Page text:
Rep. Harry Teague
Mr. Teague doesn't usually travel to Albuquerque because his congressional district comprises mostly southern New Mexico. But it so happens that the Duke City is an important starting point for our still fairly new commuter train, the Rail Runner Express, and Mr. Teague is promoting legislation that would extend this great rail system all the way down to Las Cruces. At present, the train runs between Santa Fe and Belen, which is just a few miles south of Albuquerque.

As part of his campaign, Mr. Teague decided to ride the train from Albuquerque to Los Lunas and Belen, two stops that are in his district. We caught up with him in Albuquerque, where we had a few minutes for an extremely brief chat. We handed him a copy of H.R. 2139 and asked (on behalf of Bread members in Las Cruces) to consider cosponsoring the bill. He promised he would look at the initiative closely.

LaVerne Kaufman, our Bread coordinator in Las Cruces, was going to ensure that we could reinforce the message from the district. She was going to contact that folks who hadn't called about HR2139 and asked them to picked up the telephone on Monday.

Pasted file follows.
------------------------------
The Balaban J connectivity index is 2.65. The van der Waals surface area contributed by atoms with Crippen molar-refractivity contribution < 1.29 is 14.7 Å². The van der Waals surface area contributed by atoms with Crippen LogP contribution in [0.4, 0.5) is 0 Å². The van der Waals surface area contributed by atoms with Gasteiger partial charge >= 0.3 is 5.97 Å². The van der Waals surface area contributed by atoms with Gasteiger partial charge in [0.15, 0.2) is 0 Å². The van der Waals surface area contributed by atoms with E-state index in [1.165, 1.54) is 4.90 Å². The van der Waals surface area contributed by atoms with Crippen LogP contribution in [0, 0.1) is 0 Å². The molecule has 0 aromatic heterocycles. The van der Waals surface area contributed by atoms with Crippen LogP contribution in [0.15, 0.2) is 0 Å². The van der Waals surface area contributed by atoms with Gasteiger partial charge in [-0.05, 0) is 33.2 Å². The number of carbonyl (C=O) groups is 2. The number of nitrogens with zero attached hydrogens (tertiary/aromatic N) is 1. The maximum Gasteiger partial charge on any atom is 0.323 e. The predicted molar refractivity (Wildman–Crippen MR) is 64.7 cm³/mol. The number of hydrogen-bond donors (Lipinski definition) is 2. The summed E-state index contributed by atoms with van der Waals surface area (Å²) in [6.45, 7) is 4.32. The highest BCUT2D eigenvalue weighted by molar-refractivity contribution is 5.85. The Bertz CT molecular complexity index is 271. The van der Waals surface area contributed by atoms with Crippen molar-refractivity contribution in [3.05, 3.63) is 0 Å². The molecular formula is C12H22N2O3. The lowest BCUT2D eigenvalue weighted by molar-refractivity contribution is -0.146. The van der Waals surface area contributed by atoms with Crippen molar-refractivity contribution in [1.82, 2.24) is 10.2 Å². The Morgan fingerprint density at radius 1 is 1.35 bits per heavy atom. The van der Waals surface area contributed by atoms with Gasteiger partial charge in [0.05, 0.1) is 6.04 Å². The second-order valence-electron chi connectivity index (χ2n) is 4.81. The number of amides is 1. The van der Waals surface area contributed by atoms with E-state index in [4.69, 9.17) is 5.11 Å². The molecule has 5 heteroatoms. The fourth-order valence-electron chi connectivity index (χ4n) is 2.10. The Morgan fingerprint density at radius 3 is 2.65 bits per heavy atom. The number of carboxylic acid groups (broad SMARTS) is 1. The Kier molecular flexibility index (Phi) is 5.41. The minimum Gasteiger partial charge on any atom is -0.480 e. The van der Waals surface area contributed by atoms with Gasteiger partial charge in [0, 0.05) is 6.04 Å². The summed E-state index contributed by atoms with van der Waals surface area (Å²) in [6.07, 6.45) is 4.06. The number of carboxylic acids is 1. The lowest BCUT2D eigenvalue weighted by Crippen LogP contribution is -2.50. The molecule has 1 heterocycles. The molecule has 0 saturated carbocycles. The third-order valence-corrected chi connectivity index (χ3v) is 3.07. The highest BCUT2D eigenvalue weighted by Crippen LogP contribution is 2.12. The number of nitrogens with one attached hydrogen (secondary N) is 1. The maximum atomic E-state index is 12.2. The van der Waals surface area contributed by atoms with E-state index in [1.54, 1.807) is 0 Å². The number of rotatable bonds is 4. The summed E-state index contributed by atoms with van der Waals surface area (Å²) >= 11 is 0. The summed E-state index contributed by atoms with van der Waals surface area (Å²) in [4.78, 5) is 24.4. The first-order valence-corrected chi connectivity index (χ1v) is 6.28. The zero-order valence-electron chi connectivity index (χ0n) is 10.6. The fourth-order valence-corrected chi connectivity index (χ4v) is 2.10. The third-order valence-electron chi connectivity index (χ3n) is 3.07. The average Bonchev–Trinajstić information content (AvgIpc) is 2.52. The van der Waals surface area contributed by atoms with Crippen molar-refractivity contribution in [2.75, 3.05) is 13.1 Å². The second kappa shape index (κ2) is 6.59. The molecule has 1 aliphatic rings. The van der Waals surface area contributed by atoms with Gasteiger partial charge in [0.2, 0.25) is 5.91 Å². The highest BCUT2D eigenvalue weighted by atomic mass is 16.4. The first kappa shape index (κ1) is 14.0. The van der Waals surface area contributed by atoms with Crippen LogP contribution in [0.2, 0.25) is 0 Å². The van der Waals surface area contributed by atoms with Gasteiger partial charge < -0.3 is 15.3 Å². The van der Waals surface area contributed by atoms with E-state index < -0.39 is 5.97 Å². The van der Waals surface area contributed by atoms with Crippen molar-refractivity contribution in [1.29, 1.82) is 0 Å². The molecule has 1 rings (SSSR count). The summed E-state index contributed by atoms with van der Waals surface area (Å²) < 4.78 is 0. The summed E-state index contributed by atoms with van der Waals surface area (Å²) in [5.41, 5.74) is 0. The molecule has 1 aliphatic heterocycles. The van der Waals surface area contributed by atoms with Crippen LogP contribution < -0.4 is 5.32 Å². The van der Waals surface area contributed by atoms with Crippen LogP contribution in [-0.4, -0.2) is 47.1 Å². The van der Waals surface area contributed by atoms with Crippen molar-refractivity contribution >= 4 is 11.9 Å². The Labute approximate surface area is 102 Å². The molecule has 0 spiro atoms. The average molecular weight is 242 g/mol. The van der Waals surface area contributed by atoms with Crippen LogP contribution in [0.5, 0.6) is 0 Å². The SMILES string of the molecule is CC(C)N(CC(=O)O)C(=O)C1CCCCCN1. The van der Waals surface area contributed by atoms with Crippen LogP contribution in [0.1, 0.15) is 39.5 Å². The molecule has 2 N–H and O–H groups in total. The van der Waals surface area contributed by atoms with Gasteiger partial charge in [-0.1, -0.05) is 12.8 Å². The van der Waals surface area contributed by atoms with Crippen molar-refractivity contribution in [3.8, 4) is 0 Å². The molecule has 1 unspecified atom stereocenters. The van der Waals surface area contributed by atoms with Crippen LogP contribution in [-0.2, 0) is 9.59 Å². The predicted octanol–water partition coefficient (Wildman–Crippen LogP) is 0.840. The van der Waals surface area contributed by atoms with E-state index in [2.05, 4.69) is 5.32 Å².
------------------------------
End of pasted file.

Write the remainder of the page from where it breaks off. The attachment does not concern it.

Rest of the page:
Rep. Martin Heinrich
It was with great delight that we discovered that Rep. Heinrich was holding "office hours" in the deli section of Talin World Market. This store started as an Asian supermarket, but has expanded its scope to include foods from the Caribbean, Italy, Egypt, and other regions. What better place to discuss a bill on international issues with our member of Congress?

I spent a little more time with Mr. Heinrich than I did with Mr. Teague. He gave me almost as much time as we get during our Lobby Day meetings in Washington. The difference here is that we were surrounded by meat and food cases and wonderful smells! I also handed Mr. Heinrich as copy of the text of the H.R. 2139, and had a few minutes to discuss how we felt this initiative would be a good step to improving our poverty-focused development assistance efforts. He agreed that the current foreign-aid structure was cumbersome and promised to consider this bill very closely. He couldn't promise at that point that he would cosponsor H.R. 2139, but directed the staffer sitting at his side to have the legislative aide in Washington who covers this area begin to look at the bill.

But wait! I wasn't the only Bread member who talked to Mr. Heinrich on that Saturday. Marjorie Williams came by later in the day to discuss H.R. 2139. Marjorie said she was encouraged that our congressman thinks very highly of the lead sponsor of the bill, Rep. Berman.